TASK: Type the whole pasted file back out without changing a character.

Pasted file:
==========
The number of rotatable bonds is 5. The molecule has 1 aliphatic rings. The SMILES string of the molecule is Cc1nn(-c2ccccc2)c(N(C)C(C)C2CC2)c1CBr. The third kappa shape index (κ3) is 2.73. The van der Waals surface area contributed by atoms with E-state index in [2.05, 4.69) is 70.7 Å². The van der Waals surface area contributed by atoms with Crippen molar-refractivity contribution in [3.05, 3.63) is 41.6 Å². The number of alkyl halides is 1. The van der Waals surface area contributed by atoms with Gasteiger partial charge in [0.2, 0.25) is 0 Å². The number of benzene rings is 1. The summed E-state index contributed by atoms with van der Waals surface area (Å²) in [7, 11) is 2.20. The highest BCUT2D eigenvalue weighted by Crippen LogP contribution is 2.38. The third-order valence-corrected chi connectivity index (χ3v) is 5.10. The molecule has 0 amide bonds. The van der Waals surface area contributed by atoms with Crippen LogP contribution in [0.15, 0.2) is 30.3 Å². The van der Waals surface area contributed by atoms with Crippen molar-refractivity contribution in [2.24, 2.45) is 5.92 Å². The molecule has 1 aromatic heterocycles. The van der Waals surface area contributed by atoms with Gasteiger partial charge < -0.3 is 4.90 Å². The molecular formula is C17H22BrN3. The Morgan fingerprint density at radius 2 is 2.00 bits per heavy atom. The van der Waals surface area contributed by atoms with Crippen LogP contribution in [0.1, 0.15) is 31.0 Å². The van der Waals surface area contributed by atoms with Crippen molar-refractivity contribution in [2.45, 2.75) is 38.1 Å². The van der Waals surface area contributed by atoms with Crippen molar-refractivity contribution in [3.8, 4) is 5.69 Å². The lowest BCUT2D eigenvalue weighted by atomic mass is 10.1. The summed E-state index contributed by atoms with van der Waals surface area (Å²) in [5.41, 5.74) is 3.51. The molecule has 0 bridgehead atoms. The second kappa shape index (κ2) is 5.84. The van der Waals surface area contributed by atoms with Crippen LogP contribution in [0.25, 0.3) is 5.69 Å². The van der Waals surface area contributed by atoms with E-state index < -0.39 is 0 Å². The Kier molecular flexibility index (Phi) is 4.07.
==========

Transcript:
The number of rotatable bonds is 5. The molecule has 1 aliphatic rings. The SMILES string of the molecule is Cc1nn(-c2ccccc2)c(N(C)C(C)C2CC2)c1CBr. The third kappa shape index (κ3) is 2.73. The van der Waals surface area contributed by atoms with E-state index in [2.05, 4.69) is 70.7 Å². The van der Waals surface area contributed by atoms with Crippen molar-refractivity contribution in [3.05, 3.63) is 41.6 Å². The number of alkyl halides is 1. The van der Waals surface area contributed by atoms with Gasteiger partial charge in [0.2, 0.25) is 0 Å². The number of benzene rings is 1. The summed E-state index contributed by atoms with van der Waals surface area (Å²) in [7, 11) is 2.20. The highest BCUT2D eigenvalue weighted by Crippen LogP contribution is 2.38. The third-order valence-corrected chi connectivity index (χ3v) is 5.10. The molecule has 0 amide bonds. The van der Waals surface area contributed by atoms with Crippen LogP contribution in [0.15, 0.2) is 30.3 Å². The van der Waals surface area contributed by atoms with Crippen molar-refractivity contribution in [2.24, 2.45) is 5.92 Å². The molecule has 1 aromatic heterocycles. The van der Waals surface area contributed by atoms with Gasteiger partial charge < -0.3 is 4.90 Å². The molecular formula is C17H22BrN3. The Morgan fingerprint density at radius 2 is 2.00 bits per heavy atom. The van der Waals surface area contributed by atoms with Crippen LogP contribution in [0.1, 0.15) is 31.0 Å². The van der Waals surface area contributed by atoms with Crippen molar-refractivity contribution in [2.45, 2.75) is 38.1 Å². The van der Waals surface area contributed by atoms with Crippen molar-refractivity contribution in [3.8, 4) is 5.69 Å². The lowest BCUT2D eigenvalue weighted by atomic mass is 10.1. The summed E-state index contributed by atoms with van der Waals surface area (Å²) in [5.41, 5.74) is 3.51. The molecule has 0 bridgehead atoms. The second kappa shape index (κ2) is 5.84. The van der Waals surface area contributed by atoms with Crippen LogP contribution in [0.25, 0.3) is 5.69 Å². The van der Waals surface area contributed by atoms with E-state index < -0.39 is 0 Å². The Kier molecular flexibility index (Phi) is 4.07.